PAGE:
Guzman was pushing for his first big league promotion in June 2003 before his shoulder acted up. Following his arthroscopic surgery to repair a slight labrum tear, the Cubs handled him cautiously in 2004, shutting him down in July because he was tired after working nonstop on his rehab. Before he got hurt, Guzman had an explosive 91-96 mph sinker, a sharp curveball and a deceptive changeup. All were plus-plus pitches at times. His velocity came back last summer, as did his above-average control. He throws strikes and keeps the ball down in the zone. Guzman's secondary pitches and location haven't gotten back to where they were, though that was expected. They should return in 2005. He still has to prove his health and durability, as he has worked more than 90 innings just once in five pro seasons. Assuming Guzman recaptures his previous stuff, he would give Chicago a fourth homegrown frontline starter alongside Mark Prior, Kerry Wood and Carlos Zambrano. The Cubs will continue to bring him back slowly, probably starting him in Double-A this year.
Petrick was one of the nation's top long snapper recruits and was headed to Washington State to play football before the Cubs made him a third-round pick and signed him for $459,500. Moved one level at a time, he has made significant progress in three pro seasons. Petrick has a tall, thick frame with a lower half that resembles Mark Prior's, and he uses it to launch heavy 90-93 mph sinkers deep in the strike zone. He led the Midwest League in fewest homers per nine innings (0.2) last year and has allowed just seven longballs in three years. He has shown more aptitude for a slider than the loopy curveball he used to throw, and has improved his changeup. Chicago loves his makeup and his willingness to attack hitters inside. While Petrick throws strikes, he needs to improve the command of all three of his pitches so he won't be so hittable. He tends to telegraph his changeup by slowing his arm speed, one reason lefthanders batted .297 against him in 2004. With Petrick's strong build and stuff, he could grow into a dominant pitcher. He's ready for high Class A in 2005.
Pinto went 21-31, 4.22 over his first five pro seasons and spent 2001- 03 in Class A before he broke out last season. He led the Double-A Southern League in ERA and strikeouts, and was the Cubs' minor league pitcher of the year. Pinto's best pitch is a plus changeup with good deception, sink and fade. His lively 92-94 mph fastball darts in and out of the strike zone. He may throw harder as he fills out his lanky frame, and even if he doesn't, hitters have trouble picking up his pitches from his low three-quarters delivery. His slider shows flashes of becoming a third above-average pitch. Pinto's biggest need is to keep his fastball in the zone, because when hitters don't chase it he gives up too many walks. He needs added consistency with his slider. Some scouts think his stuff grades better than he pitches and question whether he can win in the majors without better command. Pinto will return to the Triple-A Pacific Coast League after pitching well there in the playoffs. Chicago has several lefty relief options, so he'll probably stay in the Iowa rotation all year.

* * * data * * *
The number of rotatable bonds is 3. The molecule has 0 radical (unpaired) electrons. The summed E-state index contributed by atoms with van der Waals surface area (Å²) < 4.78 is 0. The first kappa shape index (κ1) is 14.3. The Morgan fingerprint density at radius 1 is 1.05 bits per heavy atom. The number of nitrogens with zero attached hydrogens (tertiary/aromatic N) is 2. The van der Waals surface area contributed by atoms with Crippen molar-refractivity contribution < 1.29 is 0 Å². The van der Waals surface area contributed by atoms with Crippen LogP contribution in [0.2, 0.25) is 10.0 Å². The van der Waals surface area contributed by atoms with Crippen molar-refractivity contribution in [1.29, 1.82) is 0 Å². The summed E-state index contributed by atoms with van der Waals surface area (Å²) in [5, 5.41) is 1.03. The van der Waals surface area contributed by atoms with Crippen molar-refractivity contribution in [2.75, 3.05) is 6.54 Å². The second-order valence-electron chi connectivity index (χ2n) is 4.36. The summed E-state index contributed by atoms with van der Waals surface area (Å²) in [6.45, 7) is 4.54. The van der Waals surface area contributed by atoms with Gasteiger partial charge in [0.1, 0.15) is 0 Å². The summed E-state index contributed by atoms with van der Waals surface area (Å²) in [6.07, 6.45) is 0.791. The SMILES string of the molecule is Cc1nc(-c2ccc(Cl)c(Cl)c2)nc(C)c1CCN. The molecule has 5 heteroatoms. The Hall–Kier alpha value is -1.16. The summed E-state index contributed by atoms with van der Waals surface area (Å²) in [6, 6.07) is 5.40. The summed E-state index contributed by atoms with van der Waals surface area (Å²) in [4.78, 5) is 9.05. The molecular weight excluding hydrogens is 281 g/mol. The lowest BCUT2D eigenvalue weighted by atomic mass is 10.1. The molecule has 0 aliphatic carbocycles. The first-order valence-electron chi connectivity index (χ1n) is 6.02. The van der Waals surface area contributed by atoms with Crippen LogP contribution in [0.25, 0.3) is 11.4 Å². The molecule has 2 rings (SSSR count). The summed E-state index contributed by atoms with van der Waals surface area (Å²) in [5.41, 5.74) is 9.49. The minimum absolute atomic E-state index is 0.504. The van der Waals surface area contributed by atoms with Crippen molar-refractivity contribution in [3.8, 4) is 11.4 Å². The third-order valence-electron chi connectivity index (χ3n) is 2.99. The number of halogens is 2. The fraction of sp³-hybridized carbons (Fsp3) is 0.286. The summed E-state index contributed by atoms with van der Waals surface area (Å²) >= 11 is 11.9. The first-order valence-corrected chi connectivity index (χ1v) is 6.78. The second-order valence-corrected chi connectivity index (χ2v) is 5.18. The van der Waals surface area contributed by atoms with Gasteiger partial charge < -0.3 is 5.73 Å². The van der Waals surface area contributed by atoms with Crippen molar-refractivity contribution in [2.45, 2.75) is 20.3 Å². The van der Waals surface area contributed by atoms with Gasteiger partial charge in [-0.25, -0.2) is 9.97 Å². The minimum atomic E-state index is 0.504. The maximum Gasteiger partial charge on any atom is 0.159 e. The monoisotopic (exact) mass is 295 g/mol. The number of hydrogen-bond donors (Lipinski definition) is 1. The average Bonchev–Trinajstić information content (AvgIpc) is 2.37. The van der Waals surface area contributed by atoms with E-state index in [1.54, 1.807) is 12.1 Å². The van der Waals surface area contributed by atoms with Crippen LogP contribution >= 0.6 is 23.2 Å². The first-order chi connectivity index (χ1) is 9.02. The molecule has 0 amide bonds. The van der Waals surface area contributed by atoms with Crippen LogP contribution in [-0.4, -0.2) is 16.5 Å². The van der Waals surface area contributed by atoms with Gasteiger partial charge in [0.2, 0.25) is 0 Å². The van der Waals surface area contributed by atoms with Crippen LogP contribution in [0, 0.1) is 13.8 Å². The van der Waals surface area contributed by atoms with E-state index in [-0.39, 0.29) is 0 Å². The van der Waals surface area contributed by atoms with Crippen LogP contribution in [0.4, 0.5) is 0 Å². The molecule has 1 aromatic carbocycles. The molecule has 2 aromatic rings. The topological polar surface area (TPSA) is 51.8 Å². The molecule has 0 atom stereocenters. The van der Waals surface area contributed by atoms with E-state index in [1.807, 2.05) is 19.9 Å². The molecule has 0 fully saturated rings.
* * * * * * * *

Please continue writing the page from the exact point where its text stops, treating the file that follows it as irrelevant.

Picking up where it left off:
Marshall and his twin brother Brian helped Virginia Commonwealth top NCAA Division I with a 2.54 ERA in 2003, when Boston drafted Brian in the fifth round and Chicago grabbed Sean in the sixth. He excelled in his first two pro stops before partially rupturing a tendon in his left middle finger while throwing a breaking pitch in mid June, and the problem recurred in the Arizona Fall League. Marshall's 88-92 mph sinker tops out at 95 and generates a lot of groundballs and strikeouts. His No. 2 pitch is a sharp downer curveball that he can change speeds with. His command and stuff allowed him to reach Double-A after 22 pro starts. Marshall also throws a slider and changeup, and improving the latter pitch is the key to him remaining a starter. His finger injury has perplexed the Cubs, but he saw a specialist in January and is expected to be ready for spring training. He got knocked around in Double-A before he got hurt, so Marshall will return there in 2005. He and Renyel Pinto are close to giving the Cubs a much-needed quality lefthanded starter.
Area scout Mark Adair did a tremendous job seeing the potential in Leicester, who was better as a shortstop in college and went 0-11, 6.72 during his draft year. He never posted a winning record until 2004, when he made the transition from the Triple-A rotation to the big league bullpen and was one of the Cubs' most effective relievers in the second half. When Leicester pitches in short stints, his fastball sits at 95-96 mph and reaches 98. He can overmatch righthanders with his slider, and lefties with a splitter that serves as his changeup. He finally has gained the confidence he needs to win. Strong and durable, he can handle any role. Leicester's control wavers and he's hittable when he leaves his pitches up in the zone. His secondary pitches aren't always reliable, sometimes leaving him with nothing but his fastball. Surprisingly, those problems occurred less in the majors. Though he has earned manager Dusty Baker's trust, Leicester isn't guaranteed a bullpen spot in 2005. He could get a chance to start in the majors down the road.